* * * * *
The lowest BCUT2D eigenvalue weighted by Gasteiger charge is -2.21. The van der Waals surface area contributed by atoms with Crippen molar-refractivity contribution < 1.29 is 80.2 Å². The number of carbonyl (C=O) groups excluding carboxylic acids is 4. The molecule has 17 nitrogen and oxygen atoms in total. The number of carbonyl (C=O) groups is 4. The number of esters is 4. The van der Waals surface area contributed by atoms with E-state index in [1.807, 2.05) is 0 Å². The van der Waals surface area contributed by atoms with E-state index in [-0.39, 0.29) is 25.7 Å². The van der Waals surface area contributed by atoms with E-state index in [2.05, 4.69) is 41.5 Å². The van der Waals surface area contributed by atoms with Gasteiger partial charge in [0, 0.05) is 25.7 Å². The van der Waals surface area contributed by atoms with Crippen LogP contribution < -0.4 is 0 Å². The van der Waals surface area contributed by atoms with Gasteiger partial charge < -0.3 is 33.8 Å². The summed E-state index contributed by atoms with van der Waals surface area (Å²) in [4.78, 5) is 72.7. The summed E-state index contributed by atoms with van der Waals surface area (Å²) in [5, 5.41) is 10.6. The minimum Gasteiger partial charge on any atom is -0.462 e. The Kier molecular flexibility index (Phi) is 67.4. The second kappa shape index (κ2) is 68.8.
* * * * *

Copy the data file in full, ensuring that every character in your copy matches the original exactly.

The lowest BCUT2D eigenvalue weighted by Gasteiger charge is -2.21. The van der Waals surface area contributed by atoms with Crippen molar-refractivity contribution < 1.29 is 80.2 Å². The number of carbonyl (C=O) groups excluding carboxylic acids is 4. The molecule has 17 nitrogen and oxygen atoms in total. The number of carbonyl (C=O) groups is 4. The number of esters is 4. The van der Waals surface area contributed by atoms with E-state index in [1.807, 2.05) is 0 Å². The van der Waals surface area contributed by atoms with E-state index in [-0.39, 0.29) is 25.7 Å². The van der Waals surface area contributed by atoms with E-state index in [2.05, 4.69) is 41.5 Å². The van der Waals surface area contributed by atoms with Gasteiger partial charge in [0, 0.05) is 25.7 Å². The van der Waals surface area contributed by atoms with Crippen LogP contribution < -0.4 is 0 Å². The van der Waals surface area contributed by atoms with Gasteiger partial charge < -0.3 is 33.8 Å². The summed E-state index contributed by atoms with van der Waals surface area (Å²) in [4.78, 5) is 72.7. The summed E-state index contributed by atoms with van der Waals surface area (Å²) in [5, 5.41) is 10.6. The minimum Gasteiger partial charge on any atom is -0.462 e. The Kier molecular flexibility index (Phi) is 67.4. The second kappa shape index (κ2) is 68.8.